- Protect - If you have used acrylic paint then I suggest you use a top coat for protection. Choices are a polyurethane, a sealer, or furniture wax. Don't use an oil based poly or sealer over white paint, as again it will yellow it. I almost always use furniture wax. My guide to Australian topcoats and waxes can be found here.
- Now the hardest part of all... WAIT. Paint needs time to cure and harden. Wait at least a full three days to place objects on your newly painted surface to avoid scuffing your finish. To be on the safe side, I recommend waiting five days. Waiting takes willpower because you will be so keen to use your new-to-you piece, but the wait will be worth it. Your paint will actually take around 3-4 weeks to reach maximum hardness and durability.
- And lastly, don't be afraid, experiment and work out what works for you. Embrace imperfections, it’s vintage and the imperfections are part of its charm and history. So much of my skill has come from trial and error. You learn so much when you don't just copy from others but work on developing your own style.
*My views on which paint to choose.
I don't use oil based paint - not in my house and not on my furniture. Oil based paints smell, are not low VOC and are difficult to dispose off. It's a pain to clean up your brushes, and then the cleaning solvents are difficult to dispose of. Oil based paints also take a long time to dry. The only exception to my dislike of non water based paints is that I do occasionally use Zinsser shellac based primer. I leave my paint brush wrapped in gladwrap in the fridge in between coats to save on cleaning.
The main reason I don't use oil based paint it that due to the alkyds in them, oil based paint will ALWAYS yellow over time. I want my white furniture to stay white. Depending on the previous finish and the amount of sunlight your piece gets, this can actually happen quite quickly, often within months of painting.
These days, water based paint technology has made such great advances that it is just not necessary to use old fashioned oil based paint. Many paint companies are phasing out their range of oil based paints altogether.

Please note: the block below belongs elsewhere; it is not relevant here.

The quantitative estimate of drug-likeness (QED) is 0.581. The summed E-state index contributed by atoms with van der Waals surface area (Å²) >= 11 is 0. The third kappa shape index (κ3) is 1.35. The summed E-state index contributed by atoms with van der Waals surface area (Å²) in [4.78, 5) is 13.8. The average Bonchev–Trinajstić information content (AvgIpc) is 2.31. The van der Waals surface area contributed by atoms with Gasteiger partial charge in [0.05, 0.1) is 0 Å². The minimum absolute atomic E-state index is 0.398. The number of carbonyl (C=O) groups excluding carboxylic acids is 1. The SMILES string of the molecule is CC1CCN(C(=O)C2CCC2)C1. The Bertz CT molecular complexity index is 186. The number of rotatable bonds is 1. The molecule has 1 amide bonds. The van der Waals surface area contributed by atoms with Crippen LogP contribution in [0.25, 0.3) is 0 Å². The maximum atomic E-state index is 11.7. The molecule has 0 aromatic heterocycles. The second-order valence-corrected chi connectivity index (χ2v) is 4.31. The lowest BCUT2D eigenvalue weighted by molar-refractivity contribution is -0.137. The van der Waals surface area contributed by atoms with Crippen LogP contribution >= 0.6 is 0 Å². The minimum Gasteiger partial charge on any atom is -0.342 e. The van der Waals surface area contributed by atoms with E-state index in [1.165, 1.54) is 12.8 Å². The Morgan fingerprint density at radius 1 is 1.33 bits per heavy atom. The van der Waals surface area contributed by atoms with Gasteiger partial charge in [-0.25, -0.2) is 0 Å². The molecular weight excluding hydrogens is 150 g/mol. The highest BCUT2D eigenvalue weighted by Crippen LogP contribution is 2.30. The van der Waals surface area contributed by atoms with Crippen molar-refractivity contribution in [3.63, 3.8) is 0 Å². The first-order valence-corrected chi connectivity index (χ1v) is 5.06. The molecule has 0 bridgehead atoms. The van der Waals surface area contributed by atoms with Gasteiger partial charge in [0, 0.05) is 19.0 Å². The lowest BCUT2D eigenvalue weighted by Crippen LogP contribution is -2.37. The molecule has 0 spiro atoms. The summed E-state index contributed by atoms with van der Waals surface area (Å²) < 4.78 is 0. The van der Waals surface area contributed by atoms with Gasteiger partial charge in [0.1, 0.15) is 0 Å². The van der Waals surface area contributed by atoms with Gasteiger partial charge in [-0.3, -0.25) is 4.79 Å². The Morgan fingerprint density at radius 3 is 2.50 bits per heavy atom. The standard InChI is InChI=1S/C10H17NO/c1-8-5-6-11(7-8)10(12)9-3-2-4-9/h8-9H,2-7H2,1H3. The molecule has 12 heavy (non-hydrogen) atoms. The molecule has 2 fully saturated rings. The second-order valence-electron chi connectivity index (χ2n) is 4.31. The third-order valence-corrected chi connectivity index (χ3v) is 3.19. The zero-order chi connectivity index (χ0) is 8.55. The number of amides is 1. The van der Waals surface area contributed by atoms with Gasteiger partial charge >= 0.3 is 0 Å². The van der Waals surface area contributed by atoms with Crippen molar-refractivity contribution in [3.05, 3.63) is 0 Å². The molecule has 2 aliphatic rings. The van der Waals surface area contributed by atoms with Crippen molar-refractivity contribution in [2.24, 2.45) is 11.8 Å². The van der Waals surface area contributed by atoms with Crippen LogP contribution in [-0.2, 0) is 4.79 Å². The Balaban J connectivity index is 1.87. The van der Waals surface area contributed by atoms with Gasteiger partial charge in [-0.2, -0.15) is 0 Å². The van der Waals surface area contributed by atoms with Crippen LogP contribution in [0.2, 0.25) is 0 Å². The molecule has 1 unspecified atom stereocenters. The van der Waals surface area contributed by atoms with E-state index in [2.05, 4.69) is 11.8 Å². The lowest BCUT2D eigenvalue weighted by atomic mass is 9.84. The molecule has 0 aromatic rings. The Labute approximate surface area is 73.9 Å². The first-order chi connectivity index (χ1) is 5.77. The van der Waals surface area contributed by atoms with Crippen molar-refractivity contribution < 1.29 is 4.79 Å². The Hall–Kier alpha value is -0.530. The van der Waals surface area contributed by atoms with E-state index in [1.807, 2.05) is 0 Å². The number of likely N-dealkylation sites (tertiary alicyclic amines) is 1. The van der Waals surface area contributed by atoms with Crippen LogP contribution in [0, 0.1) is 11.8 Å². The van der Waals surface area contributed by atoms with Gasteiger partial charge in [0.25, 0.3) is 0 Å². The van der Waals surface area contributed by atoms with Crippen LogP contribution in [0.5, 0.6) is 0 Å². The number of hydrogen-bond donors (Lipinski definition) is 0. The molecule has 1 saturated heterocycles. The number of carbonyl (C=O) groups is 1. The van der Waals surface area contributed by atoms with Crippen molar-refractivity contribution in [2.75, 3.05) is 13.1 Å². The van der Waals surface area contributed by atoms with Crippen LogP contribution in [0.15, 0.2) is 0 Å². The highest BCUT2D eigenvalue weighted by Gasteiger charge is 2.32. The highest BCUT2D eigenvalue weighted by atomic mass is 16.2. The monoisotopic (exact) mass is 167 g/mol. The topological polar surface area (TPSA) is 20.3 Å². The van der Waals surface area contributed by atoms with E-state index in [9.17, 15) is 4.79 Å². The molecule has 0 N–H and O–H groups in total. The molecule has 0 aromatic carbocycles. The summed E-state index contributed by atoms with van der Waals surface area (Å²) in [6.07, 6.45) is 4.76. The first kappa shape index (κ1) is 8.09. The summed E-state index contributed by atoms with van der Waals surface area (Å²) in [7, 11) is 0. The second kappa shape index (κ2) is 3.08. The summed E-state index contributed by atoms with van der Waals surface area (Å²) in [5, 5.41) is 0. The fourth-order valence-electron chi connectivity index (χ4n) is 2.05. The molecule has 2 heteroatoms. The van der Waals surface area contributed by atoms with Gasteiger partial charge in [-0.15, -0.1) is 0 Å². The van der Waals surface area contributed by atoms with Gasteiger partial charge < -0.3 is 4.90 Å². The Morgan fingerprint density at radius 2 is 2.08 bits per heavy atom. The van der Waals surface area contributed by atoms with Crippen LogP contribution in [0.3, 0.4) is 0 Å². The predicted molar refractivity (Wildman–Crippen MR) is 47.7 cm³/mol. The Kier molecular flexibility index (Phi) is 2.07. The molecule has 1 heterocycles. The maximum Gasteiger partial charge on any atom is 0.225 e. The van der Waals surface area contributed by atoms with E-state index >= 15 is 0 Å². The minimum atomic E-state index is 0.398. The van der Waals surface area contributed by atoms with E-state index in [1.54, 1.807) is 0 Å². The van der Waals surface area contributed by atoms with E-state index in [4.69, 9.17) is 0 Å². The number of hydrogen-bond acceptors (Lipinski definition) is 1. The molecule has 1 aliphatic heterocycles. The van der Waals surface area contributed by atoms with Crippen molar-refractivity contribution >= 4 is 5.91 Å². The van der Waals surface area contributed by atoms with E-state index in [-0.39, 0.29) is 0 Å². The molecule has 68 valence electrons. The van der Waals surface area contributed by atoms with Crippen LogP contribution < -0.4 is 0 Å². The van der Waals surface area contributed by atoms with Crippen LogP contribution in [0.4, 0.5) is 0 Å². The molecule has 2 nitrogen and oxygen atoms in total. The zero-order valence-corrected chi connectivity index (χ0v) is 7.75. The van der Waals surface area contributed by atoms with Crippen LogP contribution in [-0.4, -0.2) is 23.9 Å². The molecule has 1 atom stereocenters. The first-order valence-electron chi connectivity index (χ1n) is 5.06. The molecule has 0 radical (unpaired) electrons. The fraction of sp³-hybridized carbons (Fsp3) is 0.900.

Some water based options are:
- Water Based Enamels give a hard durable satin or gloss finish with no top coat required. Examples are Dulux Aqua enamel or Taubmans Water based enamel. I used a water based enamel for my kitchen cabinets. It has been a great choice and 6 years down the track it is still in wonderful condition and looks as fresh as the day it was painted. This is what I recommend for bathrooms and kitchen cabinetry.
- Flat acrylic paint (interior latex / emulsion / acrylic) that you would normally use on walls. I love using this for my painted furniture. It will usually require a top coat but it is easy to paint with, easy to clean up, gives a great finish and is very affordable. You can easily just buy a 500ml sample pot and use that. It will cost around $10. This size will paint several pieces of furniture.
- Milk paint is a wonderful option but quite expensive and actually requires a more advanced technique. It is quite lovely to use and gives a beautiful finish when sealed with furniture wax.
- Chalk paint (such as Annie Sloan or Porters Chalk Emulsion) is a wonderful traditional paint for furniture. It is also expensive but I use it all the time as I love it. (I'm not talking chalkboard paint) To find your local supplier just check google - they are not sold in major hardware shops. I get asked all the time but no I do not sell Annie Sloan Chalk Paint. I absolutely love the authentic french feel this paint gives my furniture. The chalk paints distress very well and you can create very beautiful pieces.
|Milk Paint Bedsides|
|Annie Sloan Chalk Pint - french wash|
I also always check the "mis-tint" pile of paint at the hardware shop. Someone else's mistake may be your perfect colour and can save you a load of money.
For some inspiration, why not check out my portfolio of painted furniture. Remember to have fun. You'll find painting furniture can be very therapeutic, relaxing and not to mention extremely addictive.
Here are some other Painting Guides:
See here for all my DIY tutorials in one place